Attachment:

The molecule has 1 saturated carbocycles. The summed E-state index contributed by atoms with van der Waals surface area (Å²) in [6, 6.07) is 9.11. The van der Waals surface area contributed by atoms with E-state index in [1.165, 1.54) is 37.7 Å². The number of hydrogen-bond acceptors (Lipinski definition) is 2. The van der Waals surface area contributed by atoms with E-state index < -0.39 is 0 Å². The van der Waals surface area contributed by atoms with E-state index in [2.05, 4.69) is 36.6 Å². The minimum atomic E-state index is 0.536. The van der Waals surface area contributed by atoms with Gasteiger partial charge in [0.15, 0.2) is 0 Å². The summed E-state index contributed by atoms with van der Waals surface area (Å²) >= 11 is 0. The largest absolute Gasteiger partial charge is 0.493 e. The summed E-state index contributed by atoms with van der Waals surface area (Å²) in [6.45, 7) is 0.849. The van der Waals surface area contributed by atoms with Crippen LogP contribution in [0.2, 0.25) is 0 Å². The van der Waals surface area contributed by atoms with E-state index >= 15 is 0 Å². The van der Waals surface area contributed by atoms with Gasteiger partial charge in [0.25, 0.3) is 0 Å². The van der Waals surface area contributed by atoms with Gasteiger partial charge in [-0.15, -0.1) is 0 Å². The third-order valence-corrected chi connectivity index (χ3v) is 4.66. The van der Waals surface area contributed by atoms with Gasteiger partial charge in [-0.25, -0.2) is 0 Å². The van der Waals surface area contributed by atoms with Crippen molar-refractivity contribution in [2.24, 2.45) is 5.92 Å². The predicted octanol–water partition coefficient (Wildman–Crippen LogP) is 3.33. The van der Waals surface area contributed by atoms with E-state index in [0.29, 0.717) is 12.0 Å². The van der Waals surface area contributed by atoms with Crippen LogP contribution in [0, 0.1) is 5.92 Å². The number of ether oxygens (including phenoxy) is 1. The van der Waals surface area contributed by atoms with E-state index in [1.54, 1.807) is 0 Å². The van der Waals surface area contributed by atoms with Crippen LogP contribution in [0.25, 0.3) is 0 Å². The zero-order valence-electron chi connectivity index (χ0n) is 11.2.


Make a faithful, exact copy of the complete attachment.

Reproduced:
The molecule has 1 saturated carbocycles. The summed E-state index contributed by atoms with van der Waals surface area (Å²) in [6, 6.07) is 9.11. The van der Waals surface area contributed by atoms with E-state index in [1.165, 1.54) is 37.7 Å². The number of hydrogen-bond acceptors (Lipinski definition) is 2. The van der Waals surface area contributed by atoms with E-state index < -0.39 is 0 Å². The van der Waals surface area contributed by atoms with E-state index in [2.05, 4.69) is 36.6 Å². The minimum atomic E-state index is 0.536. The van der Waals surface area contributed by atoms with Gasteiger partial charge in [0.15, 0.2) is 0 Å². The summed E-state index contributed by atoms with van der Waals surface area (Å²) >= 11 is 0. The largest absolute Gasteiger partial charge is 0.493 e. The summed E-state index contributed by atoms with van der Waals surface area (Å²) in [6.45, 7) is 0.849. The van der Waals surface area contributed by atoms with Crippen LogP contribution in [0.2, 0.25) is 0 Å². The van der Waals surface area contributed by atoms with E-state index >= 15 is 0 Å². The van der Waals surface area contributed by atoms with Gasteiger partial charge in [0.25, 0.3) is 0 Å². The van der Waals surface area contributed by atoms with Gasteiger partial charge in [-0.15, -0.1) is 0 Å². The third-order valence-corrected chi connectivity index (χ3v) is 4.66. The van der Waals surface area contributed by atoms with Gasteiger partial charge in [-0.25, -0.2) is 0 Å². The van der Waals surface area contributed by atoms with Crippen molar-refractivity contribution in [2.24, 2.45) is 5.92 Å². The predicted octanol–water partition coefficient (Wildman–Crippen LogP) is 3.33. The van der Waals surface area contributed by atoms with E-state index in [0.29, 0.717) is 12.0 Å². The van der Waals surface area contributed by atoms with Crippen LogP contribution in [0, 0.1) is 5.92 Å². The number of ether oxygens (including phenoxy) is 1. The van der Waals surface area contributed by atoms with E-state index in [1.54, 1.807) is 0 Å². The van der Waals surface area contributed by atoms with Crippen LogP contribution in [0.25, 0.3) is 0 Å². The zero-order valence-electron chi connectivity index (χ0n) is 11.2.